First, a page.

But comparisons across regions are often extremely valuable. Stockman closes an analysis of what could be called market authoritarianism in Chinese media with comparisons with similar patterns in a number of other regions. Cross-regional comparisons often require a higher level of theoretical groundwork to make possible the identification of comparable cases—media in one-party dominant regimes South Africa, Turkey, or Mexico under the PRI might be an example.
They are characterized, above all, by the leading role of the party-state in social, economic, and political life, and, as Zhao points out, western models that assume a separation between state and media and then analyze forms of state intervention are inadequate to conceptualize the nature of such a system.
While the party-state does play a leading role in Communist systems, however, these systems are complex, and do not fit the purely top-down, unidimensional model presented in Four Theories of the Press , particularly with the introduction of market mechanisms in media and in social life more generally. Post-communist systems in Eastern Europe and the former Soviet Union are also clearly distinct from Western models, though with stronger parallels than exist in most other areas of the world, particularly in the case of Eastern Europe.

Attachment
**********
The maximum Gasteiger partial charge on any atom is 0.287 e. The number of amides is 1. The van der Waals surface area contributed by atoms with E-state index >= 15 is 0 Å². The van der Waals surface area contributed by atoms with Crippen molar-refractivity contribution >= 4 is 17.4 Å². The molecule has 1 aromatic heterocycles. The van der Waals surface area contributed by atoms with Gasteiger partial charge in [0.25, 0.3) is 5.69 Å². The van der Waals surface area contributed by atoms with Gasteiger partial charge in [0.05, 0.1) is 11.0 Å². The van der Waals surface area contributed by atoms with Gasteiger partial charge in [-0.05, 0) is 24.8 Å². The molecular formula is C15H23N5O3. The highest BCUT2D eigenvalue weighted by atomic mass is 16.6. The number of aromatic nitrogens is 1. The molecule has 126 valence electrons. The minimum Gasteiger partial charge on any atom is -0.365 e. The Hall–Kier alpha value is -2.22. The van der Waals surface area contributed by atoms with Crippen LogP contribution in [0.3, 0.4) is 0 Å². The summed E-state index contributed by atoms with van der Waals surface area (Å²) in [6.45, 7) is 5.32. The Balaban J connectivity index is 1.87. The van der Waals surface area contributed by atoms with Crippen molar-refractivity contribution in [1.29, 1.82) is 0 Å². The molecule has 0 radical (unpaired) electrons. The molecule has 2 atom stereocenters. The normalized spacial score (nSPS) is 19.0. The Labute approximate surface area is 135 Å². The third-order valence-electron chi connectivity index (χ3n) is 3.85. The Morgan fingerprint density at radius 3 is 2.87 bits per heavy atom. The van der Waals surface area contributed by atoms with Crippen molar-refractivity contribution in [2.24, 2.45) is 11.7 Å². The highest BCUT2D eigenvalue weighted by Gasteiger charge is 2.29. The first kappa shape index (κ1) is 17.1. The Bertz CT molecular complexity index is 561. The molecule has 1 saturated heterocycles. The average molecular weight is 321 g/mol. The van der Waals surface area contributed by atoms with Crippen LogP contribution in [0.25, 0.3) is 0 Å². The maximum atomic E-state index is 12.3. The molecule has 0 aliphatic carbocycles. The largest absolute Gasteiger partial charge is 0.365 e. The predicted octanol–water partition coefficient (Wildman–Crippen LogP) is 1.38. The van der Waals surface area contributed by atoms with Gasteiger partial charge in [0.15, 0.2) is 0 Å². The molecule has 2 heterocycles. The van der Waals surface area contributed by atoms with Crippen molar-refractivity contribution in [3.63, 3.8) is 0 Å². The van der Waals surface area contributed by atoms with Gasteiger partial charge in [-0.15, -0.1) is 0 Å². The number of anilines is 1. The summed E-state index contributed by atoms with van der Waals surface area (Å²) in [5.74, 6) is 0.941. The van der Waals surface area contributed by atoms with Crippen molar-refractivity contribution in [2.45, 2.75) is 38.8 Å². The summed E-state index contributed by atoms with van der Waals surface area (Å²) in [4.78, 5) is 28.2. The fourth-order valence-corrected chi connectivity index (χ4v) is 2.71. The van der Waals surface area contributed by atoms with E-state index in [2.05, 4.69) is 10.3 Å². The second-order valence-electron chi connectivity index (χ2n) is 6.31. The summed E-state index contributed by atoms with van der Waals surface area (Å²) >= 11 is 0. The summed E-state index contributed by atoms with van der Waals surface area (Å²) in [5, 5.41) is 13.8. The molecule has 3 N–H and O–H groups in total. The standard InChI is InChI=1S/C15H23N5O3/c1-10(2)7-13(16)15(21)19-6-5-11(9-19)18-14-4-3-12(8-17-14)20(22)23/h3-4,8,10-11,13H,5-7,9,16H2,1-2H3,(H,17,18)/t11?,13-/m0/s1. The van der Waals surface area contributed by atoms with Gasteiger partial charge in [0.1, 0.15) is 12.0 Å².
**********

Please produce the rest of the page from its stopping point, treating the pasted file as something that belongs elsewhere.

This comparison has limitations, however, and there have been a number of efforts to develop typologies to distinguish distinct patterns of development among the former Communist states. Latin American political party systems, for example, do not, for the most part, fit European patterns. Latin American political parties, on the other hand, have been, with a few exceptions, more ephemeral, with shallower roots and indistinct ideological identities; and political competition is more personalized.
This point no doubt applies to many other parts of the world, including Eastern Europe, and suggests the need for different conceptualizations of the relation between media and politics. Their analysis points to the fact that Latin American media systems are characterized by the prevalence of private ownership and commercialization, but at the same time tend to be instrumentalized by political and economic actors.
Many media outlets, for example, remain heavily dependent on government advertising, which is allocated at the discretion of political authorities and used as a means of control. Broadcast licenses are often handed out as political patronage, and political actors are often involved in maneuvers to engineer takeovers of privately owned media to shift their political alignments. All Latin American media systems combine a wide range of different types of media, some more or less fully captured, and others more independent or professionalized.